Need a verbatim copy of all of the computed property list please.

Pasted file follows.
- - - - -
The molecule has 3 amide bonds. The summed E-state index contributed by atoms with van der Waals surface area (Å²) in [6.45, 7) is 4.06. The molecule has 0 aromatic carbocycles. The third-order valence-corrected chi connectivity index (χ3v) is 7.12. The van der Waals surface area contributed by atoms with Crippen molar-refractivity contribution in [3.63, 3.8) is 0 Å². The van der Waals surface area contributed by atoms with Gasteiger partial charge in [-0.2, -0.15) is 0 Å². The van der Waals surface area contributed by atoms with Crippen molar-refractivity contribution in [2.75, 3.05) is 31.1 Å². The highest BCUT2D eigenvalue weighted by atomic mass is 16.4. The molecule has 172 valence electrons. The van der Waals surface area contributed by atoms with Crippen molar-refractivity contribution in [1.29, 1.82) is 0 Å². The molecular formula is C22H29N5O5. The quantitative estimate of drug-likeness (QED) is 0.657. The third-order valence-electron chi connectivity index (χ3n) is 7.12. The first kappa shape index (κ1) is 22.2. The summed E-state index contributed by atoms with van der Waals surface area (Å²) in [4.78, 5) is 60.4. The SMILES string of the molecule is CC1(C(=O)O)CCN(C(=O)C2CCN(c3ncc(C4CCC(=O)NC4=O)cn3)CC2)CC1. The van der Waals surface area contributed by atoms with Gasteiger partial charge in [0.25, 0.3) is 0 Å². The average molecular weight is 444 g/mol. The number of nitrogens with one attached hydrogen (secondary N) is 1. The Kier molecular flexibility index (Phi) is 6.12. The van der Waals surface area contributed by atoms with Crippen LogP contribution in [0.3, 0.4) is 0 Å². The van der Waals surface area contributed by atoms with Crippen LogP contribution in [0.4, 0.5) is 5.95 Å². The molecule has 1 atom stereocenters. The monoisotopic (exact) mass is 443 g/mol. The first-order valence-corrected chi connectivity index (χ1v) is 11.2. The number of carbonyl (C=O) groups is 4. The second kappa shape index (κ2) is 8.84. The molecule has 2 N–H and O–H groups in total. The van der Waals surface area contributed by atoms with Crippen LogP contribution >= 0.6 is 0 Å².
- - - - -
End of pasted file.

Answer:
The molecule has 3 amide bonds. The summed E-state index contributed by atoms with van der Waals surface area (Å²) in [6.45, 7) is 4.06. The molecule has 0 aromatic carbocycles. The third-order valence-corrected chi connectivity index (χ3v) is 7.12. The van der Waals surface area contributed by atoms with Crippen molar-refractivity contribution in [3.63, 3.8) is 0 Å². The van der Waals surface area contributed by atoms with Gasteiger partial charge in [-0.2, -0.15) is 0 Å². The van der Waals surface area contributed by atoms with Crippen molar-refractivity contribution in [2.75, 3.05) is 31.1 Å². The highest BCUT2D eigenvalue weighted by atomic mass is 16.4. The molecule has 172 valence electrons. The van der Waals surface area contributed by atoms with Crippen molar-refractivity contribution in [1.29, 1.82) is 0 Å². The molecular formula is C22H29N5O5. The quantitative estimate of drug-likeness (QED) is 0.657. The third-order valence-electron chi connectivity index (χ3n) is 7.12. The first kappa shape index (κ1) is 22.2. The summed E-state index contributed by atoms with van der Waals surface area (Å²) in [4.78, 5) is 60.4. The SMILES string of the molecule is CC1(C(=O)O)CCN(C(=O)C2CCN(c3ncc(C4CCC(=O)NC4=O)cn3)CC2)CC1. The van der Waals surface area contributed by atoms with Gasteiger partial charge in [0.25, 0.3) is 0 Å². The average molecular weight is 444 g/mol. The number of nitrogens with one attached hydrogen (secondary N) is 1. The Kier molecular flexibility index (Phi) is 6.12. The van der Waals surface area contributed by atoms with Crippen LogP contribution in [0.3, 0.4) is 0 Å². The van der Waals surface area contributed by atoms with Crippen LogP contribution in [0.4, 0.5) is 5.95 Å². The molecule has 1 atom stereocenters. The monoisotopic (exact) mass is 443 g/mol. The first-order valence-corrected chi connectivity index (χ1v) is 11.2. The number of carbonyl (C=O) groups is 4. The second kappa shape index (κ2) is 8.84. The molecule has 2 N–H and O–H groups in total. The van der Waals surface area contributed by atoms with Crippen LogP contribution >= 0.6 is 0 Å².